Some musicians are late bloomers. Others start while most people their age are occupied with finger painting and play-doh; Daniel Szabo belongs to the latter category. The Hungarian-born, Los Angeles-based pianist was playing and composing at the age of four, but that's not so surprising since he grew up in a house with two musician- parents.
Szabo had already taken top honors in several international piano competitions by the time he earned his B.A. from the Franz Lizst Academy of Music in Budapest in 2000. A year later he was moving on to the Henry Mancini Institute in Los Angeles, and two years after that he packed up and moved east to study at the New England Conservatory. Szabo soaked in everything that arranging/compositional giant Bob Brookmeyer
, pianist extraordinaire Danilo Perez
and numerous other professors had to offer at that venerable institution, and then he began making a name for himself.
Szabo already had a few records under his belt before he was through with his studies, but he upped the ante with his post-graduate output, inviting guitarist Kurt Rosenwinkel
to join his trio on Frictions
(Warner Jazz, 2007) and bringing saxophonist Chris Potter
in as a guest on Contribution
(BMC Records, 2010). Now, four years after his last record, Szabo returns with another trio outing, but it's a true
trio outing this time. There's no big name plus-one joining in here, and if somebody else had dropped by, they'd just be in the way. Szabo's musical relationship with bassist Edwin Livingston
and drum legend Peter Erskine
is a finely calibrated one that could only be hurt through intrusion. A Song From There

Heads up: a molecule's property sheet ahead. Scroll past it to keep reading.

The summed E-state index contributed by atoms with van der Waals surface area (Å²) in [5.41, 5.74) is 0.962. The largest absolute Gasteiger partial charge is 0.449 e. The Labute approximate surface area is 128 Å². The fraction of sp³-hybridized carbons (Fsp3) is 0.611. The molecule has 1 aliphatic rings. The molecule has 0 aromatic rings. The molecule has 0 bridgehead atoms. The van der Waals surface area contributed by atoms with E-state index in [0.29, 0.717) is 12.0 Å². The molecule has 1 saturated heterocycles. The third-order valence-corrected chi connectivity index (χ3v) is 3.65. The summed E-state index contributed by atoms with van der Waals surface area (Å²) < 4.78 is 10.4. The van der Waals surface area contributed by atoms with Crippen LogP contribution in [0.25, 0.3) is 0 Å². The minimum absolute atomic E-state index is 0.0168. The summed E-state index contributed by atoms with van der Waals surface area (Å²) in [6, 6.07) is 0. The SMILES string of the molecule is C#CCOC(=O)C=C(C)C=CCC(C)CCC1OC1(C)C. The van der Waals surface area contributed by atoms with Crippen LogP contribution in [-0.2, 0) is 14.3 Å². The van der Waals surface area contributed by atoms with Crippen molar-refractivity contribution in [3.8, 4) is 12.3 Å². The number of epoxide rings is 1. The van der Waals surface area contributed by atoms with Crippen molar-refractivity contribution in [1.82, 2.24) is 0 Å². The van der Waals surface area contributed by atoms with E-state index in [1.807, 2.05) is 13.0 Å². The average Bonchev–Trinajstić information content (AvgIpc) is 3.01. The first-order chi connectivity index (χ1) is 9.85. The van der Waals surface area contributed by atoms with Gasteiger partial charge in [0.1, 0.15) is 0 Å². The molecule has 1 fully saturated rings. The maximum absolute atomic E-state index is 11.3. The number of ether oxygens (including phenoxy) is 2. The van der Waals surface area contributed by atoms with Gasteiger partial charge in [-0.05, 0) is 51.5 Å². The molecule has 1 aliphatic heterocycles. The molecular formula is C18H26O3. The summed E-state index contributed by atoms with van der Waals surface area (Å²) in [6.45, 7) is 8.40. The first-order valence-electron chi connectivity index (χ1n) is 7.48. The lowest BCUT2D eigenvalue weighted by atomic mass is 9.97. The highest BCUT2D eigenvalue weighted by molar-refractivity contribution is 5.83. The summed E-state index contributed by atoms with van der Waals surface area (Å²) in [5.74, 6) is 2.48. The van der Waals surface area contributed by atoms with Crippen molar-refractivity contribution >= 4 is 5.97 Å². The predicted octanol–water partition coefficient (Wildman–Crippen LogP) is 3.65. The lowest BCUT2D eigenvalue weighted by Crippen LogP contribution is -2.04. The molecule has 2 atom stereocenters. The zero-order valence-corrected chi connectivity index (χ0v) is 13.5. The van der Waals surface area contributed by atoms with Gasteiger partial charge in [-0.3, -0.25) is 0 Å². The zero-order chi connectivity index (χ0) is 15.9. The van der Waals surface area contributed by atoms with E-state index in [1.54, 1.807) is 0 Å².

starts out with a bad omen, as Szabo hogs the glory, interacts only mildly with Livingston, and leaves Erskine to play a train beat with brushes under much of "Hun-Fro Blues." The performance doesn't seem to go anywhere and it doesn't really hold interest. It's the only
time that these three men fail to connect, as the bad omen turns out to be a false omen. The alternate version of the song that's tacked on to the end of the album, along with every piece that sits between the two takes, presents a far more empathetic outfit.
This trio can be nimble and graceful ("Kids' Dance") or downright dangerous ("Barbaro Con Brio") depending on the circumstances at hand. Szabo and Erskine seem to sparkle in the distance when Livingston steps out, but they have no problem bearing down when the music calls for it. Szabo spins out attractive numbers ("I Crooned It Before") and mournful melodies ("A Song From There") with confidence, and his work almost seems to give off trace elements from Brad Mehldau
on occasion ("Eastynato").
It's not hard to see why players like Alan Pasqua
, who wrote the liner notes for this project, and saxophonist Bob Mintzer
, who initially brought Szabo into Pasqua's line of sight, have great things to say about him. This is finely wrought trio work that captures the imagination.